Deny Jesus - and we'll kill you.
That was colonial America. That was the exact reason for the separation of church and state. That's why the establishment clause - that the US has no state religion - is first among all of the freedoms protected in the Bill of Rights. And it's why Christian identity groups like the KKK have rightly been moved to the dustbin of history. Christians don't stand with the Klan - they disavowed them decades ago. And here's why - from a 1999 FBI report:
Christian Identity also believes in the inevitability of the end of the world and the Second Coming of Christ. It is believed that these events are part of a cleansing process that is needed before Christ’s kingdom can be established on earth. During this time, Jews and their allies will attempt to destroy the white race using any means available. The result will be a violent and bloody struggle -- a war, in effect -- between God’s forces, the white race, and the forces of evil, the Jews and nonwhites.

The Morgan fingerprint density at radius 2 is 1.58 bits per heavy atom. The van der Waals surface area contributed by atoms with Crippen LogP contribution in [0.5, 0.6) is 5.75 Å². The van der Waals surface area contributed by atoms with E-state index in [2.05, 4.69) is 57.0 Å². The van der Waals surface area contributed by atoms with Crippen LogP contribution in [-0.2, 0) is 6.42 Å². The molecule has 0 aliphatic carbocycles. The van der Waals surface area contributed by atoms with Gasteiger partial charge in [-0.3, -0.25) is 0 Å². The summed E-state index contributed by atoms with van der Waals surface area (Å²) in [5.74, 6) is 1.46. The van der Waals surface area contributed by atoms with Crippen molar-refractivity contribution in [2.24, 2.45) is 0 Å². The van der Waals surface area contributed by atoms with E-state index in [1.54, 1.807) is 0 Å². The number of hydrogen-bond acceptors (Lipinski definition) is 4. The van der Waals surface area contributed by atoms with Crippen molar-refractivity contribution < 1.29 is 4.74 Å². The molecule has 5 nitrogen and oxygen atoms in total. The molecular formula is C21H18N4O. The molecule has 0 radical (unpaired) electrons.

"The view of what Armageddon will be varies among Christian Identity believers. Some contend there will be a race war in which millions will die; others believe that the United Nations, backed by Jewish representatives of the anti-Christ, will take over the country and promote a New World Order. One Christian Identity interpretation is that white Christians have been chosen to watch for signs of the impending war in order to warn others. They are to then physically struggle with the forces of evil against sin and other violations of God’s law (i.e., race-mixing and internationalism); many will perish, and some of God’s chosen will be forced to wear the Mark of the Beast to participate in business and commerce. After the final battle is ended and God’s kingdom is established on earth, only then will the Aryan people be recognized as the one and true Israel."
"Christian Identity adherents believe that God will use his chosen race as his weapons to battle the forces of evil. Christian Identity followers believe they are among those chosen by God to wage this battle during Armageddon and they will be the last line of defense for the white race and Christian America."